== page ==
Ciara Tobin was 23 when she moved from Florida to Ireland, the same age her mother was when she made the journey in the opposite direction.
“It was a coincidence. I didn’t realise until I was leaving and she was reflecting on her past that we realised it was the exact same age that she left Ireland. It’s interesting to think of my mam leaving here to go to United States,” she says.
Born and raised in the Sunshine State, Tobin says childhood in the US is almost exactly like how it is often portrayed in films.
“Well, let’s see, in high school it’s the football games and the cheerleaders, you know. In Ireland, I know a lot of people here go to same-gender schools; that’s absolutely not the case in Florida. Like, that’d be really weird and rare,” she says.
“I went to the University of Florida, and Greek life [organisations or chapters with Greek names], the frat [fraternity] culture, is very real. Even it’s things I don’t even realise that mystify people sometimes, just like places you hang out or grocery stores or, you know, that sort of stuff like going to the movie theatre when you’re 13 and, like, making out. I’m sure that these are universal things, but they are sometimes like the Netflix shows.”
Her parents are both originally from Cork. She visited Ireland quite often during summers with her family when she was a child. Ireland seemed to her at the time, she says, like a fairy-tale land.
“We would go to Cork, go to the Blarney Stone, we’d go to the English Market and we’d go to Penneys,” she says of her childhood trips to Ireland.
Irish people in the US are generally very well liked, she says, adding that she believes the State has “very good PR”.
“In United States they really love Ireland, and even St Patrick’s Day, if anyone said St Patty’s with the T’s, we get almost venomous about it and correct them. We’re really sort of protective over it as well,” she adds.
“I know other kids would be, like, I’m a penny Irish, like 1 per cent. And then I’d have to be, like, ‘Well, I’m full-blooded Irish, okay.’”
Coming from an immigrant family, Tobin says, there was always a drive to go into a so-called “serious profession”.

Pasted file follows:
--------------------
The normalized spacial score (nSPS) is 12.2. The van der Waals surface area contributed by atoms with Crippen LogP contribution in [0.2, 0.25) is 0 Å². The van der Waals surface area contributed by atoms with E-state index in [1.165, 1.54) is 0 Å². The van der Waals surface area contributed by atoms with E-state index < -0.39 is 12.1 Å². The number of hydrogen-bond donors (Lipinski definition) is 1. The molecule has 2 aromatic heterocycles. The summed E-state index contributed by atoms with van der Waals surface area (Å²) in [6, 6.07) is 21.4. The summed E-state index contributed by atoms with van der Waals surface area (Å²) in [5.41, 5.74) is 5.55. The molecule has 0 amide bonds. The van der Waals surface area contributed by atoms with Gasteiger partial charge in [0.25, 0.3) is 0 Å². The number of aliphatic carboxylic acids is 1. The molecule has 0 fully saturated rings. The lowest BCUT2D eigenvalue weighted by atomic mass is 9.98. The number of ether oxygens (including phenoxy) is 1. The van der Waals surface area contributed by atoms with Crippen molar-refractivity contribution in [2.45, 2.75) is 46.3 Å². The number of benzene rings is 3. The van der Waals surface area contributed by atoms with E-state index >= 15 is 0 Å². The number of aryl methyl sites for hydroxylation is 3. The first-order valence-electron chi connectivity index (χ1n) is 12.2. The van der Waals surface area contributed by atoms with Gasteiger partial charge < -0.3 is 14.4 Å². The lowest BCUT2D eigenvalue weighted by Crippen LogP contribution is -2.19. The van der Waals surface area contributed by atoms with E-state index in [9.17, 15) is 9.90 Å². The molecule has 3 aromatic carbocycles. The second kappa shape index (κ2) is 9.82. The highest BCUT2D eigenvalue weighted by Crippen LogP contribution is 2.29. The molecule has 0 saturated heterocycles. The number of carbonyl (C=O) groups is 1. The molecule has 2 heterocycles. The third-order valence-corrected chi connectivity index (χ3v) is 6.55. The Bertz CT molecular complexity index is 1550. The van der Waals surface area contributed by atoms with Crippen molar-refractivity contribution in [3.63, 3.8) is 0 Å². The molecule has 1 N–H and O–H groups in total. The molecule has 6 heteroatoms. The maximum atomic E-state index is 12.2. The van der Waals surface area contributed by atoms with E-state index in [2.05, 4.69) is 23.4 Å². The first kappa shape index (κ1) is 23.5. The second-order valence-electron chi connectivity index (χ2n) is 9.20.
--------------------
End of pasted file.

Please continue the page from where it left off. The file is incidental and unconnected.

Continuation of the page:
In college she was originally going to study pre-med to be a doctor, but she quickly realised that idea was based on what she thought she should do rather than what she wanted to do.
“So I went to a career counsellor and they lined up my interests, and I joined the Women’s Student Association at the University of Florida and just found feminism and started reading feminist literature, and it all just started making sense to me.”
She opted for a double major in gender studies and psychology. She says the decision to move to Ireland in 2021 was, in part, due to what she had learned about privilege, emotions and safety.
“In United States I was starting to feel quite hopeless, to be honest with you. I was in the protests for the Black Lives Matter movement. And even though I was educated, and I was, you know, aware of the issues, I don’t think I had been like confronted with it so head-on,” she says.
“And I had always wanted to move to Ireland, but it was just like, in the United States, it was just not feeling great. Even with the guns, I think it is probably the biggest thing.”
The difference in gun availability was one of the biggest things she noticed upon her move to Ireland.
She went to see one of the Spider-Man movies in the cinema soon after her arrival. “Someone came in mid-movie with a bag, and my heart sort of started racing, because usually that’s like, you know, warning, warning‚ warning, warning, but then they just sat down. I was like, oh, I’m no longer in the United States. This is no longer a threat,” she says.
There’s so much life here. There’s so much culture, but I think it takes a bit of digging. It’s kind of like you have to know who to know, sort of, before you find out about these things
“You don’t realise in the United States how much anxiety there is around it, because when you go to the grocery store you’re looking around, you’re making sure, you’re always on edge for a shooting, which is crazy to say but it’s true.”
The other challenge, she found, was making new friends. Some Irish people, she says, have friends from their younger days, and it can be hard to join those friendship circles. Initially she lived with her uncles, and befriended the people they knew.
“For the beginning I was hanging out with them and going to their dinner parties, and it was all 50-year-old-plus gay men and lesbians – and it was great. I felt like this is my friend group,” she says.
“But then, when I moved into my own place, through Daft.ie, I started feeling a bit lonely. I got on Bumble BFF [an app to help people find friends]. And it’s really cool as well because it’s mostly immigrants on it because they don’t really know each other.”
Despite those initial challenges, there is “so much more good here than bad”, she says.
“There’s so much talent here. There’s so much life here. There’s so much culture, but I think it takes a bit of digging; it’s kind of like you have to know who to know, sort of, before you find out about these things,” she says.
“Even the corporate culture here is so different. People are so human. If you’re sick, they say ‘Oh, go home.’ Or they tell you to make sure you take all your holidays. You’d be encouraged to not take any in the States.”
Though she has always had a connection to Ireland through her heritage and family here, after living here for more than a year, it is a place she calls home.
“I was just in London, and part of the reason I went was because a lot of my friends here are moving to London or Australia or Vancouver. I became curious. But then, when I came back, it was like coming home, and I realised that I don’t know if I do want to leave Ireland. It’s really homey.”